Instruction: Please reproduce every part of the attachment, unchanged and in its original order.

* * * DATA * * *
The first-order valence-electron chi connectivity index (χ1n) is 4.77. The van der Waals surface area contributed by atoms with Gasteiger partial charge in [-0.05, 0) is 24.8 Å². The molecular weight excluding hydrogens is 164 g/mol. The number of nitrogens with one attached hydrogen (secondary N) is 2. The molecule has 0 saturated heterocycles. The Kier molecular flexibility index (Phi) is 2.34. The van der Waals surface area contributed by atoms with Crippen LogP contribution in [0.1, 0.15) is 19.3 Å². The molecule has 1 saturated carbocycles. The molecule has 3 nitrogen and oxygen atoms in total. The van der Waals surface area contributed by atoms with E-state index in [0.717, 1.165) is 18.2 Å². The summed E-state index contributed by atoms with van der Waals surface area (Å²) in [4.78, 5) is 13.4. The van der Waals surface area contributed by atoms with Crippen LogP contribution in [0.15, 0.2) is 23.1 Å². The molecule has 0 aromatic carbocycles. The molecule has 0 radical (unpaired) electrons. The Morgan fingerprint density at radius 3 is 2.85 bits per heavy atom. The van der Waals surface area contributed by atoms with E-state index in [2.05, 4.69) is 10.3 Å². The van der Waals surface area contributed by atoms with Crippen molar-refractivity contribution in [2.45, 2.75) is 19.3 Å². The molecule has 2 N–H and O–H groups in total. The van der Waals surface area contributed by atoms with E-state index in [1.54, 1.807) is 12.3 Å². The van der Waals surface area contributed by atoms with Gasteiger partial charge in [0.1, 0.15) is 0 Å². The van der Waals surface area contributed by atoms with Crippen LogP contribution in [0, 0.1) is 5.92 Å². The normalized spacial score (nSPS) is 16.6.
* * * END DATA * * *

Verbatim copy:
The first-order valence-electron chi connectivity index (χ1n) is 4.77. The van der Waals surface area contributed by atoms with Gasteiger partial charge in [-0.05, 0) is 24.8 Å². The molecular weight excluding hydrogens is 164 g/mol. The number of nitrogens with one attached hydrogen (secondary N) is 2. The molecule has 0 saturated heterocycles. The Kier molecular flexibility index (Phi) is 2.34. The van der Waals surface area contributed by atoms with Crippen LogP contribution in [0.1, 0.15) is 19.3 Å². The molecule has 1 saturated carbocycles. The molecule has 3 nitrogen and oxygen atoms in total. The van der Waals surface area contributed by atoms with E-state index in [0.717, 1.165) is 18.2 Å². The summed E-state index contributed by atoms with van der Waals surface area (Å²) in [4.78, 5) is 13.4. The van der Waals surface area contributed by atoms with Crippen LogP contribution in [0.15, 0.2) is 23.1 Å². The molecule has 0 aromatic carbocycles. The molecule has 0 radical (unpaired) electrons. The Morgan fingerprint density at radius 3 is 2.85 bits per heavy atom. The van der Waals surface area contributed by atoms with E-state index in [2.05, 4.69) is 10.3 Å². The van der Waals surface area contributed by atoms with Crippen molar-refractivity contribution in [2.45, 2.75) is 19.3 Å². The molecule has 2 N–H and O–H groups in total. The van der Waals surface area contributed by atoms with E-state index in [1.54, 1.807) is 12.3 Å². The van der Waals surface area contributed by atoms with Gasteiger partial charge in [0.1, 0.15) is 0 Å². The van der Waals surface area contributed by atoms with Crippen LogP contribution in [0, 0.1) is 5.92 Å². The normalized spacial score (nSPS) is 16.6.